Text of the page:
Wednesday, April 18, 2012
"The Bastard Year," Richard Lee Zuras
Author Richard Lee Zuras either has a teenage son or a very good memory. The sum total of "The Bastard Year" seems to confirm the latter
In this novella, Zuras gives voice to Zain, a Northern Virginia product coming of age in 1980 as the nation stood on the cusp of a conservative turn that would mark it indelibly.
The Iran Hostage crisis, gas lines, Jimmy Carter's plateful of problems, Ronald Reagan and a CIA director by the name of George Bush are make appearances here, but only as backdrop to this story of a family's struggle to remain together, or, break apart.
It's hard to tell and it's supposed to be hard to tell.
The novella is turned out through Zain's voice, a teenager in habit and deed, but a soul aging more quickly with the multiplying troubles of his mother and father.
The author's got a great touch when it comes to the stupid things teens do, all the while understanding they're not trying to be stupid, or trying to be anything; that they don't have an answer to the parentally plaintiff
"What were you thinking?" because thought never entered into it.
Holden Caufield comes to mind, though what's different here in the instant case are the times, the circumstances, and the evolution in adolescent assertiveness.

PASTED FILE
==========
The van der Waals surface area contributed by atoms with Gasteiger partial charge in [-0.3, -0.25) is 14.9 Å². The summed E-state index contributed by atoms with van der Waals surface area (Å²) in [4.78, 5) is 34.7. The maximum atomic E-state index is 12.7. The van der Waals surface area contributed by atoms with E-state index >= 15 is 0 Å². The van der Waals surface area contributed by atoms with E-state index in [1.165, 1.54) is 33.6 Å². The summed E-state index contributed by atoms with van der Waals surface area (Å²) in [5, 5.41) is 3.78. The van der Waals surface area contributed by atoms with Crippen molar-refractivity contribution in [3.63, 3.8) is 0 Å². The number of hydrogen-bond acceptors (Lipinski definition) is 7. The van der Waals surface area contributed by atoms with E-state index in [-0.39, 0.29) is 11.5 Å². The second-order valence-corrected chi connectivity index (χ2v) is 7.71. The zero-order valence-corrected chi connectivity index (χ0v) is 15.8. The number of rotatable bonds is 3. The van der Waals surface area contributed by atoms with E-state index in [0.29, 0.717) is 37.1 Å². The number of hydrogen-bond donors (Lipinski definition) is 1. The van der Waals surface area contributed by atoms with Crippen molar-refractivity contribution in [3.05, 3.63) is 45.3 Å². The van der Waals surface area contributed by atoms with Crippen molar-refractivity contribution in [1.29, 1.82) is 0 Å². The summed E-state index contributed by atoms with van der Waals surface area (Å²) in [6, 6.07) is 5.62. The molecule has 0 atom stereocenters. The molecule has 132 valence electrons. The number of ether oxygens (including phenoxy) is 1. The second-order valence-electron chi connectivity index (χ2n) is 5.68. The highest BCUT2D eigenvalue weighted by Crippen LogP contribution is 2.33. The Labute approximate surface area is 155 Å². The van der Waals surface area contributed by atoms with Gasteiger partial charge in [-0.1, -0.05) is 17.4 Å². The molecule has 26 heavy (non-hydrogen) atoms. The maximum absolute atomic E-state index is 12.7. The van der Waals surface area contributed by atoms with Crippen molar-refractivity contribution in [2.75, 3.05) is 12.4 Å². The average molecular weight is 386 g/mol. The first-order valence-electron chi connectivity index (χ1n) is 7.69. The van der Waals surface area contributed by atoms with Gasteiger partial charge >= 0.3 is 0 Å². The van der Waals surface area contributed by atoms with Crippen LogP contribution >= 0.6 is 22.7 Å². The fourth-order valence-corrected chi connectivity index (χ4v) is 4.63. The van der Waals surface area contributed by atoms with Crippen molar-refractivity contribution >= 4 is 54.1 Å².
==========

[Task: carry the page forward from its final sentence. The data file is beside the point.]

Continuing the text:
Zuras bangs an offbeat drum. There are no build-ups and no moments when things are supposed to occur.
And while the drama and trouble confronting the characters in this story are low-level, the writer maintains an uncomfortable, fear-laced tension.
For example, Zain and father have an outing to the nation's capital, with dad pulling on a bottle of booze the whole time while The Son steals hot dogs from a vendor that he'd been given money for.
"We walked down past the government buildings to the edge of the Tidal Basin and sat on the grass under a cherry blossom. It had been months since they had bloomed, but you could still spot their petals decaying in the grass."
Having lived through the era, highwayscribery can attest to the accuracy of the 1970s reconstruction occurring between the covers of this thin tome. It has remarkable recall, an effective mix of extinct consumer products, political storms, musical references, and action once casual that is now impossible.
"I looked around for a place to go to the bathroom. All the House office buildings look like they were closed."
Who today would even take a stab at entering the Capital for such a purpose?
Throughout "The Bastard Year" you have a sense of an America gone by, an America where woods were interspersed with development and doctoring a driver's license so you could get into a bar, child's play.
The lives of the family in "The Bastard Year," remind us that we were freer once, if less informed about substance abuse, depression, and family dynamics.
Zuras' moody portrait is of the noncommercial type. Those who escape to book, those who have enough of reality from reality, or require something more sweeping, would do well to go elsewhere.
Those who don't flinch at the darkness may find the universal and the therapeutic in this well-crafted tale of survival, perseverance, and learning.